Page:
Looking at the manifesto pledges of some of the political parties contesting the next election, one party has a range of policies which might possibly meet with God's approval.
On political sleaze, this party believes that an MP’s salary is quite sufficient for the average person to survive on and that their expenses are too high. These expenses would instead be distributed to the poor and needy.
On electoral reform, the age at which people can stand for election would be reduced to 18. At this age you can vote, drink, and do almost anything else, except run for Parliament. Elections would be held on weekends to increase voter turnout.
This party proposes help for parents to combat child obesity. On the environment, it has a clear policy to deal with global warming, including the planting of more trees, and also proposes severe penalties for littering.
On education they propose to reduce class sizes and to reintroduce student grants. On transport, speed cameras would be abolished in favour of automatic speed limiters operating in built up areas. Its answer to the fuel crisis is that we should walk more. Politicians in future would be required to use public transport.
They also propose that everyone should have free connection to the internet to improve education and help British business compete in the global market.
Many voters would look at this list and conclude that they are all eminently sensible policy ideas. But they are not taken from the manifesto of any mainstream party. Rather, they have been selectively edited from the manifesto of The Official Monster Raving Loony Party who aim to achieve a reduction in class sizes by moving the desks closer together! To combat global warming, the Raving Loonies propose to put air conditioning units on the outside of buildings!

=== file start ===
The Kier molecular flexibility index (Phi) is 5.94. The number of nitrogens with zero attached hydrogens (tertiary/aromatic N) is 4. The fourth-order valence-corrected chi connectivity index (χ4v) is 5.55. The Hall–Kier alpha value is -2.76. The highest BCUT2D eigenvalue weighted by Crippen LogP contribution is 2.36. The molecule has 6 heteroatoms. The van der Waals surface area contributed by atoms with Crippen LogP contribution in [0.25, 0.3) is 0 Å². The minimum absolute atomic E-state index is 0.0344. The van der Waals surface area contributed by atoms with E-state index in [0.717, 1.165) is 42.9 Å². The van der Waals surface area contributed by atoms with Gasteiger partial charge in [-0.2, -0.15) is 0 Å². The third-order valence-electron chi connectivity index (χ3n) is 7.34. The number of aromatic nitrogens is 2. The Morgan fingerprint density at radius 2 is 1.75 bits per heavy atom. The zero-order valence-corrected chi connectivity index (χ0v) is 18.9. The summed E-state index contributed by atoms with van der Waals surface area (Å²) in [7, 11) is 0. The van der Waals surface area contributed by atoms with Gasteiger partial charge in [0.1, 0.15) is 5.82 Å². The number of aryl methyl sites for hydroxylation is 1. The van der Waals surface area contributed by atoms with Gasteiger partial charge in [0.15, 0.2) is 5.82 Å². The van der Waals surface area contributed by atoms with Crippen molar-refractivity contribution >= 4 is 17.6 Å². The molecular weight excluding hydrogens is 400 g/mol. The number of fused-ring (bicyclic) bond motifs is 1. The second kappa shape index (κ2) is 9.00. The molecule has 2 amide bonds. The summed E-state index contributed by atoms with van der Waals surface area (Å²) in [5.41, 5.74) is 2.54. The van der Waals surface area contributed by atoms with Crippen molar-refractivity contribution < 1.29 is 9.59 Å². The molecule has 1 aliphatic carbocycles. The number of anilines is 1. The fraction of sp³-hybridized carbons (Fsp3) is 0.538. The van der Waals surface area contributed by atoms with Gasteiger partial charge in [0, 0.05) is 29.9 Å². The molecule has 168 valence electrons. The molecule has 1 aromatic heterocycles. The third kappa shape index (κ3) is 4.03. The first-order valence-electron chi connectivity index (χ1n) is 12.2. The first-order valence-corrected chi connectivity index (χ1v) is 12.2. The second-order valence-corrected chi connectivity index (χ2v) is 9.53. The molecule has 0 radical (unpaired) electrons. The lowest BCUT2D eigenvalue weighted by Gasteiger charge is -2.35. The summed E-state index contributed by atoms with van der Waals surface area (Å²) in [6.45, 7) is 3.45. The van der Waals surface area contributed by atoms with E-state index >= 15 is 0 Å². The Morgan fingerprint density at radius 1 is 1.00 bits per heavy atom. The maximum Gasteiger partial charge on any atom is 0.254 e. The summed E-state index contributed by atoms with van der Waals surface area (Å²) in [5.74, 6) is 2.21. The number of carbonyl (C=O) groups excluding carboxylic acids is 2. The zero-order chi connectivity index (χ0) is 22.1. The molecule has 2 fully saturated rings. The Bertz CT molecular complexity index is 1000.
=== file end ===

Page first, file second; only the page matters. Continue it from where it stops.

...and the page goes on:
But not all of their ideas are daft. The Raving Loony pledge to reduce childhood obesity by telling parents to feed their children less junk food is not loony at all and, indeed, many of their other proposals over the years have found their way into law.
It is simply a matter of presentation and the serious concern is that fringe parties such as the BNP will now profit from the moral decline of our political lords and masters. Unlike the National Front, whose ideological hatred was tattooed on the forehead of its members, the BNP presents itself as a moderate respectable party whose members dress in smart suits and have the appearance of typical middle class citizens.
Politicians are all now running around like headless chickens talking about the need for systemic reform to restore public confidence, but it is not the system that is at fault but rather the people in it. Religious leaders of all denominations undoubtedly have a very important role to play at the next general election, not by campaigning for a particular candidate or party, but by helping to recalibrate the moral compass of all candidates of all parties.
Of course God doesn’t have a vote, but if he was inclined to get involved in politics, he would surely tell those wishing to hold public office that they must observe his laws above all others. Perhaps he would also remind candidates that they should always honour their manifesto pledges and that they cannot claim for a Mezuzah on expenses!